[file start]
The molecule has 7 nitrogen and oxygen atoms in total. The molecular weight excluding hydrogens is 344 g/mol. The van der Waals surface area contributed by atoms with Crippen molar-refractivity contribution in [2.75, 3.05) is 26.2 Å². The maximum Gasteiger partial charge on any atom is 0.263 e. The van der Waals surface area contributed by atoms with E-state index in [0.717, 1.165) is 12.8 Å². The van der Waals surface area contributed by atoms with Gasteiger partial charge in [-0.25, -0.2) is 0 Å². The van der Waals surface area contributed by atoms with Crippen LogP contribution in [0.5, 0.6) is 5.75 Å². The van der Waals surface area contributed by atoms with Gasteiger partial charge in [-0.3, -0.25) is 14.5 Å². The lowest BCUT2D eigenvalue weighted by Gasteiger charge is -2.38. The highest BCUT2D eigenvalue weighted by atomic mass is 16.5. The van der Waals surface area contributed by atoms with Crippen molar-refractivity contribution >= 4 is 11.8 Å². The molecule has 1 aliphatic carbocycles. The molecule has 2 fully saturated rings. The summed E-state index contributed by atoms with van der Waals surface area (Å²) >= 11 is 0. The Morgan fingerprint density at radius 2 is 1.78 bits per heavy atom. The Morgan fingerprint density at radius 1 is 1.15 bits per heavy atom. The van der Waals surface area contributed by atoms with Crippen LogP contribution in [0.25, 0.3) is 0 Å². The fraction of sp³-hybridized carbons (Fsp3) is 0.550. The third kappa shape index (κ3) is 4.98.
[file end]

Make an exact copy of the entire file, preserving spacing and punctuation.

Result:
The molecule has 7 nitrogen and oxygen atoms in total. The molecular weight excluding hydrogens is 344 g/mol. The van der Waals surface area contributed by atoms with Crippen molar-refractivity contribution in [2.75, 3.05) is 26.2 Å². The maximum Gasteiger partial charge on any atom is 0.263 e. The van der Waals surface area contributed by atoms with E-state index in [0.717, 1.165) is 12.8 Å². The van der Waals surface area contributed by atoms with Gasteiger partial charge in [-0.25, -0.2) is 0 Å². The van der Waals surface area contributed by atoms with Crippen LogP contribution in [0.5, 0.6) is 5.75 Å². The van der Waals surface area contributed by atoms with Gasteiger partial charge in [-0.3, -0.25) is 14.5 Å². The lowest BCUT2D eigenvalue weighted by Gasteiger charge is -2.38. The highest BCUT2D eigenvalue weighted by atomic mass is 16.5. The van der Waals surface area contributed by atoms with Crippen molar-refractivity contribution >= 4 is 11.8 Å². The molecule has 1 aliphatic carbocycles. The molecule has 2 fully saturated rings. The summed E-state index contributed by atoms with van der Waals surface area (Å²) >= 11 is 0. The Morgan fingerprint density at radius 2 is 1.78 bits per heavy atom. The Morgan fingerprint density at radius 1 is 1.15 bits per heavy atom. The van der Waals surface area contributed by atoms with Crippen LogP contribution in [0.25, 0.3) is 0 Å². The fraction of sp³-hybridized carbons (Fsp3) is 0.550. The third kappa shape index (κ3) is 4.98.